Top eateries join the delivery era amid coronavirus outbreak

By Andy Richardson | Dining out | Published:

At the best of times, being in the restaurant trade is a mug’s game. That much we know.

Top restaurants are now delivering

There are the hot-headed chefs to deal with and the temperamental front-of-house staff.

There are the inordinate overheads and the problems of ordering just enough stock. Then there are the banks to satisfy, the companies that lease equipment, the landlords, the VATman and the accountants.

And that’s before you factor in the damn customers. And they can be the worst.

In this era of TripAdvisor and online critiques; every restaurateur has a tale to tell about the way they’ve been threatened by those who promise to besmirch a restaurant unless they get a freebie. From Michelin-starred restaurants to humble cafes, nobody is immune from the information economy.

And then Covid-19 happened.

And Boris dropped into a press conference the notion that people should avoid restaurants. And for five long days they did.

People lost jobs, businesses built up over decades collapsed, banks ran out of patience, accountants ran out of money, chefs ran out of hope.

Restaurants are going online


The Chancellor, Rishi Sunak, threw a lifeline eight days ago when he promised to pay furloughed workers 80 per cent of their wages after his Prime Minister had told restaurants to close. And while that saved a few venues, a number had by then already closed.

The West Midlands has an extraordinary dining sector. During the past 20 years, it has been at the forefront of a gastronomic revolution and has continually punched above its weight.

With the exception of London, no other region has been as dynamic and inventive, as vigorous and exciting.

Rewind to 2000 and Ludlow was the Rural Capital of Gastronomic Britain, boasting four Michelin stars. Fast forward to 2020 and Birmingham is now the most important culinary centre in the UK, outside the Capital. It has five Michelin stars, its chefs regularly host BBC TV’s Saturday Kitchen – still the nation’s favourite – and there are pop-ups and book deals, glitzy functions and boundary-breaking food.


Two weeks ago, you’d have been able to choose from hundreds and hundreds and hundreds of restaurants across the region. Their annual turnover would have exceeded £100 million, they were providing employment and a sense of purpose for thousands and thousands of staff. Today, every single one is closed.

The only question is: What happens next?

Claire Bosi is based near Ludlow. She is better placed than any to comment on the state of the region’s restaurants.

She formerly co-created and ran Hibiscus Restaurant, in Ludlow, before successfully transferring it to London.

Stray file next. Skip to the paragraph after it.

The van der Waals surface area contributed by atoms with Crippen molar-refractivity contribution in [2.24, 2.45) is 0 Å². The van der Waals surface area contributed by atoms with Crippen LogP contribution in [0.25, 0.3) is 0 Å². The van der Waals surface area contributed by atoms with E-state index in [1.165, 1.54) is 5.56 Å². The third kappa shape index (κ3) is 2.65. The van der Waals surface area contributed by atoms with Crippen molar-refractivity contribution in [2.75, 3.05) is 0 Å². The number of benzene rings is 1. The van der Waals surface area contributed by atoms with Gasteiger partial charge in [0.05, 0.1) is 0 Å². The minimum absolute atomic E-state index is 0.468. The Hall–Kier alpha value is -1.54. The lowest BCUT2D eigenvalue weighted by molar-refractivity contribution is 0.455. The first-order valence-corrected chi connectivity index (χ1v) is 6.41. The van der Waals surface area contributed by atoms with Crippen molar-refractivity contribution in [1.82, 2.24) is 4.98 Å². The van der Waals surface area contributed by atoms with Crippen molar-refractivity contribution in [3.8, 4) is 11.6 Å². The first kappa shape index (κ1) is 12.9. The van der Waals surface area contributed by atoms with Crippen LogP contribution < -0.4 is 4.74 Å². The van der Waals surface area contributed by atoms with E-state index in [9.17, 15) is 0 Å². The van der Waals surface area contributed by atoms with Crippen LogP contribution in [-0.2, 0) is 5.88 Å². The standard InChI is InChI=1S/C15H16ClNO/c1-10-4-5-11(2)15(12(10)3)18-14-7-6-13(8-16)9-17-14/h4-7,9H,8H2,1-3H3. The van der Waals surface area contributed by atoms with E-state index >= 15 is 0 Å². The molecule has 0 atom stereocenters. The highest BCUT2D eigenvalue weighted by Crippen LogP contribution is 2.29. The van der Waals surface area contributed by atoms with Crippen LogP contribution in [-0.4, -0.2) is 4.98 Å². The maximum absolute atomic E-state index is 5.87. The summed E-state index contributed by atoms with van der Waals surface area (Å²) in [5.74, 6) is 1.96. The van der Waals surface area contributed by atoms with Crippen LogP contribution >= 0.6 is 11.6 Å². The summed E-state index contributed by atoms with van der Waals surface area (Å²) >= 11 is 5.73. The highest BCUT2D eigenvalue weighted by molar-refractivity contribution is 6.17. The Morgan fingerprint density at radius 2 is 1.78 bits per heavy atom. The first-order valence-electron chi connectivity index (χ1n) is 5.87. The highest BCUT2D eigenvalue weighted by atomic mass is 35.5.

Claude and Claire Bosi receiving their award for Restaurant of the Year 2005 (Michael Stephens/PA)

The restaurant achieved two Michelin stars in Ludlow and won them back when it moved to Mayfair. In recent years, Ms Bosi has edited Chef Magazine, which speaks on behalf the industry’s chefs. She has never seen anything like it in her 25 years in the industry.

“My heart goes out to all of the chefs, the waiters and waitresses, the kitchen porters, the accountants, the suppliers – all of the people in the supply chain. It’s a massive effort to get a good quality plate of food out to customers and that’s what these people do.

“A lot work for low wages and to see all of that taken away is deeply traumatic.”

Ms Bosi’s message is that people will survive. Now is the time for innovation, creativity and determination.

“We’re positive. Yes, this is catastrophic. We know that. We have to be there for each other, look after one another’s mental health and make sure there’s a way through this. But we also have to be resilient and make sure that there’s light on the horizon. This isn’t the end. This is just the beginning.”

The Michelin-starred chef Brad Carter was cooking for an audience of two million people two weeks ago – now he’s delivery food parcels across Birmingham.

Brad, chef-patron of Carter’s of Moseley, has no grumbles. “This is my new reality. We’ll be back. We know we’re going to take a hit and we know we’re going to run up debt. It’s unwanted, it’s not our fault but that’s the hand we’ve been dealt and we’ll come through it.”

Brad cooked on BBC TV’s Saturday Kitchen three days before Mr Johnson told people to stop visiting restaurants. When that Government announcement came, the bottom fell out of Brad’s business. Instantly, he lost 60 per cent of his bookings – turning his business from being profitable into being a loss-maker headed for the exit.

brad carter

“I was watching the statement every day and when Boris Johnson told people not to go to restaurants – but restaurants could stay open – it was a disaster. There’s no two ways about it. Our covers fell off the face of the earth. The pre-booked ones cancelled and we were down by about 60 per cent overnight. It made it not viable for us. We were thinking about what to do over and over. Every day we were having a meeting.”

Brad is in an elite group of cooks who hold a Michelin star. A man with a burgeoning public profile, he got on the phone to his friends to see how they were coping. In the coming days, they decided to play a waiting game, even though they were hemorrhaging money. He came up with a plan. “We were looking at all the likely outcomes and putting contingencies in place for everything.”

When Chancellor Rishi Sunak announced that 80 per cent of wages could be paid to furloughed staff, it provided all regional restaurants with a ray of light.

Brad adds: “I hung onto everyone. I was determined to keep my staff. On Friday they announced everyone was closing and we would get support. The restaurant was never going to make money after what Boris had done.

“We’d dropped half our trade on the Saturday night and that wasn’t happened for 10 years. I’m more business-driven than some chefs so I was looking at the building blocks to stay afloat. We were sharing information through a WhatsApp group. We were having late night calls. But the problems started with people giving us stick socially for staying open. We didn’t have the money to close down and we were getting bad press for staying open. It was badly managed and in the end they had to come up with money to keep us afloat.”